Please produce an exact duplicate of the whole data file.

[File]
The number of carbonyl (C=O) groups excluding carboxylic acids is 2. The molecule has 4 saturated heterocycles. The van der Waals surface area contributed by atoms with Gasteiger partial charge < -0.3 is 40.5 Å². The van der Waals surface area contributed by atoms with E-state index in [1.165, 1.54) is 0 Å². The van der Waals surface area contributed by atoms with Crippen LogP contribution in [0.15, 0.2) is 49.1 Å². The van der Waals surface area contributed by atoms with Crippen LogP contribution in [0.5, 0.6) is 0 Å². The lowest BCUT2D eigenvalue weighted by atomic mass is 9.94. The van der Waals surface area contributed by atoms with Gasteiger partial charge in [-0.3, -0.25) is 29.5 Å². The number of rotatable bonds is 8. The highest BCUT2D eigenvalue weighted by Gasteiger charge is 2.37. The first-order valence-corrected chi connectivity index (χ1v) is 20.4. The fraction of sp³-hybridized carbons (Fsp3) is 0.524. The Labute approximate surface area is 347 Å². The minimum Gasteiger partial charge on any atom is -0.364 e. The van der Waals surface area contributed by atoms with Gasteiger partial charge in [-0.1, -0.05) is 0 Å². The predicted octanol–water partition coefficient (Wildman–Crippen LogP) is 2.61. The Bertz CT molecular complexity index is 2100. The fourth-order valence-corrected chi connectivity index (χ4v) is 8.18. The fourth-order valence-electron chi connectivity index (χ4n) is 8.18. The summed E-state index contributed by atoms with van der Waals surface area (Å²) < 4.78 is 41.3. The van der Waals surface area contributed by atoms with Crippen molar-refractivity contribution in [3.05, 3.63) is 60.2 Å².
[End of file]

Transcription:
The number of carbonyl (C=O) groups excluding carboxylic acids is 2. The molecule has 4 saturated heterocycles. The van der Waals surface area contributed by atoms with Gasteiger partial charge < -0.3 is 40.5 Å². The van der Waals surface area contributed by atoms with E-state index in [1.165, 1.54) is 0 Å². The van der Waals surface area contributed by atoms with Crippen LogP contribution in [0.15, 0.2) is 49.1 Å². The van der Waals surface area contributed by atoms with Crippen LogP contribution in [0.5, 0.6) is 0 Å². The lowest BCUT2D eigenvalue weighted by atomic mass is 9.94. The van der Waals surface area contributed by atoms with Gasteiger partial charge in [-0.3, -0.25) is 29.5 Å². The number of rotatable bonds is 8. The highest BCUT2D eigenvalue weighted by Gasteiger charge is 2.37. The first-order valence-corrected chi connectivity index (χ1v) is 20.4. The fraction of sp³-hybridized carbons (Fsp3) is 0.524. The Labute approximate surface area is 347 Å². The minimum Gasteiger partial charge on any atom is -0.364 e. The van der Waals surface area contributed by atoms with Gasteiger partial charge in [-0.1, -0.05) is 0 Å². The predicted octanol–water partition coefficient (Wildman–Crippen LogP) is 2.61. The Bertz CT molecular complexity index is 2100. The fourth-order valence-corrected chi connectivity index (χ4v) is 8.18. The fourth-order valence-electron chi connectivity index (χ4n) is 8.18. The summed E-state index contributed by atoms with van der Waals surface area (Å²) < 4.78 is 41.3. The van der Waals surface area contributed by atoms with Crippen molar-refractivity contribution in [3.05, 3.63) is 60.2 Å².